multiple warheads. But we do need to start somewhere.
If we dont, a nuclear war is only a matter of time. Of course
the Singularity *might* come along and solve everything. But
it might not.

> The FBM (if I understand what you're describing) is analogous to a
> system that needs to shoot down a single incoming missile. Redundancy
> leads to mutual interference in missile defense.

Not necessarily. ABMs can be fired from different locations and
follow different paths. The end-game strategies like PAC-3 have
fire-look-fire capability. Especially if it is only one missile fired by
a rogue commie sub commander, I suspect we have a reasonably
good chance of taking it out, given a large number ABMs. All the
diplomacy in the world cannot defend against some starving half-
crazed submariner out to kill masses of proletariat. This phase of
SDI will not be effective against an all out strike by a well armed
foe, Im not arguing that it will. But we must take the first step in
order to take the second.

I can see a successful limited interceptor causing a lot of the small
nuke-less nations to give up trying to get nukes. If they just say
to hell with it, the big guys are too far ahead, then the many hungry
citizens of these poorer countries will be spared great expense. So
in that sense, SDI feed starving children.

> You can't just deploy
> more identical systems. They'll all have the same priorities when
> choosing incoming targets.

They are trying to design them to be stacked and redundant.
We shall see how it works.

> You (and Mike) haven't responded to any of these points yet:
> > in the US government, such undertakings are vastly more
> > political. Getting reliable funding for any one of these for the life of
> > the project is problematic. Getting funding to work on integrating the
> > systems doesn't even make sense until some of the systems work.

Agreed, steady funding is always problematic when major systems
span several presidential administrations. The previous administration
set back progress about 6 yrs.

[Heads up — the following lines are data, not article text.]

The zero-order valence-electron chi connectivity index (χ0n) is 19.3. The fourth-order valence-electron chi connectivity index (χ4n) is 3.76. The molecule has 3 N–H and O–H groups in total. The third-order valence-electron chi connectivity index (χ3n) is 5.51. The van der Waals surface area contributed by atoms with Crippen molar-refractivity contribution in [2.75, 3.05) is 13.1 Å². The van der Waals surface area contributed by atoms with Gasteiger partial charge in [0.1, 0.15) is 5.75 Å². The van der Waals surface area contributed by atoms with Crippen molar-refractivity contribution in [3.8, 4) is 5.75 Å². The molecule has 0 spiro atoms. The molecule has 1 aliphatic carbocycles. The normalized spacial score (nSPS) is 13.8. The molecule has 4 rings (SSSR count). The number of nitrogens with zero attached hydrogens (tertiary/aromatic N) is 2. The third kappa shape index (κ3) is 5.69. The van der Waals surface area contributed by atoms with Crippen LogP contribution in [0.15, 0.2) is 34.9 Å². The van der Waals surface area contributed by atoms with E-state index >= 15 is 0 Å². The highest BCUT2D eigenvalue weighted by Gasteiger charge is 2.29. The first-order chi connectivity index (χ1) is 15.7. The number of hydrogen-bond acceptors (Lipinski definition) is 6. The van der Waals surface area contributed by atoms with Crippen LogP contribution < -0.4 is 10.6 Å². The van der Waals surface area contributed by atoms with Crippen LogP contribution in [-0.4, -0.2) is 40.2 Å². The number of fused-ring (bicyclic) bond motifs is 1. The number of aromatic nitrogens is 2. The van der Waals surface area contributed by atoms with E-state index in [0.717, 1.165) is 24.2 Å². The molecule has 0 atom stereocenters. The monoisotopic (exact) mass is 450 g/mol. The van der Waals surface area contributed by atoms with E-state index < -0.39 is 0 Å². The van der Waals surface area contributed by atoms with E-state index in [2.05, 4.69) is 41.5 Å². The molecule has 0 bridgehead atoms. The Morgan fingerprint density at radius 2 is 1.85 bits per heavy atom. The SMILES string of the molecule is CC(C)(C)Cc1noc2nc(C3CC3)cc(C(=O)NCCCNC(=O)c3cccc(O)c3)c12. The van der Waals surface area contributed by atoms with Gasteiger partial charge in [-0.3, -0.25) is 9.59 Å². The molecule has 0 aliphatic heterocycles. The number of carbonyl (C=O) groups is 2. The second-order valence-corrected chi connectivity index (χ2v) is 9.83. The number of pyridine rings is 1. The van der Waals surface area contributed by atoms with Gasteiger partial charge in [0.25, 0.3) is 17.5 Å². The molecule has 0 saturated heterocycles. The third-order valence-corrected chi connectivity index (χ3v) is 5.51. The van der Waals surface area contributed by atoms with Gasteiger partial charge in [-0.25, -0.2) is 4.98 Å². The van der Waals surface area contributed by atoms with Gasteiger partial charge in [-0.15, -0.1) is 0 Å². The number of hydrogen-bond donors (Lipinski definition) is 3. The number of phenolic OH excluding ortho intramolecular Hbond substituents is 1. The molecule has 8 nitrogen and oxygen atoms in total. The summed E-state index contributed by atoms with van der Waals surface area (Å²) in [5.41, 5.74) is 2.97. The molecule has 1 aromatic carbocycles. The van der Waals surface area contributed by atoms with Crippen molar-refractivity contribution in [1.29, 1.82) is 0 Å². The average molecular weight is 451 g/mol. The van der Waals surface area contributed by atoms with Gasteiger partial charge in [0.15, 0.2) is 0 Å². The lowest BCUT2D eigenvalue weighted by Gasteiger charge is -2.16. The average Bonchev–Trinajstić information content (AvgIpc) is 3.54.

> ...If you stop 90% of 20 missiles, the
> > threat has not been countered....A coalition of
> > defensive systems do have to coordinate, and this is one of the hardest
> > problems if you have to be close to %100 successful to be useful.

Agreed. We depend on *diplomacy* until the time when we
*can* stop *all* the nukes. It may be many years in the future.

> > I'd like to hear how developing a system like this promotes stability in
> > the period in which it's an imperfect shield. Chris

Good chance it doesnt. Fortunately that transition period is during
a time of relative peace, and should be over in 15 to 20 years.
Eventually however, we must go thru this dangerous time, since
MAD will not keep us safe forever. As time goes on, the rich first
world countries become ever more vulnerable to countries we
never even heard of, that hate us, that want us all dead because
of our incessant blasphemy against [fill in god or gods here]. Building
a nuke isnt that hard to do, and more of the little guys are doing it.

Our nukes are the modern Maginot Line. If we dont keep upgrading
and improving it, we should not be dismayed the day someone stomps
it flat. MAD is not effective against a nation whose most valuable asset
was just launched toward us in the nose of a missile.

Nukes gave us peace (well, sort of) for a while. Unfortunately
new threats keep coming. We need SDI and while we are at it, some
means of defense against nanoweapons, suitcase nukes, cyberspace
terrorism, all of it. War hasnt ended, it has just shifted gears.
Let us shift with it. Or perish. spike

This archive was generated by hypermail 2b30 : Fri Oct 12 2001 - 14:39:48 MDT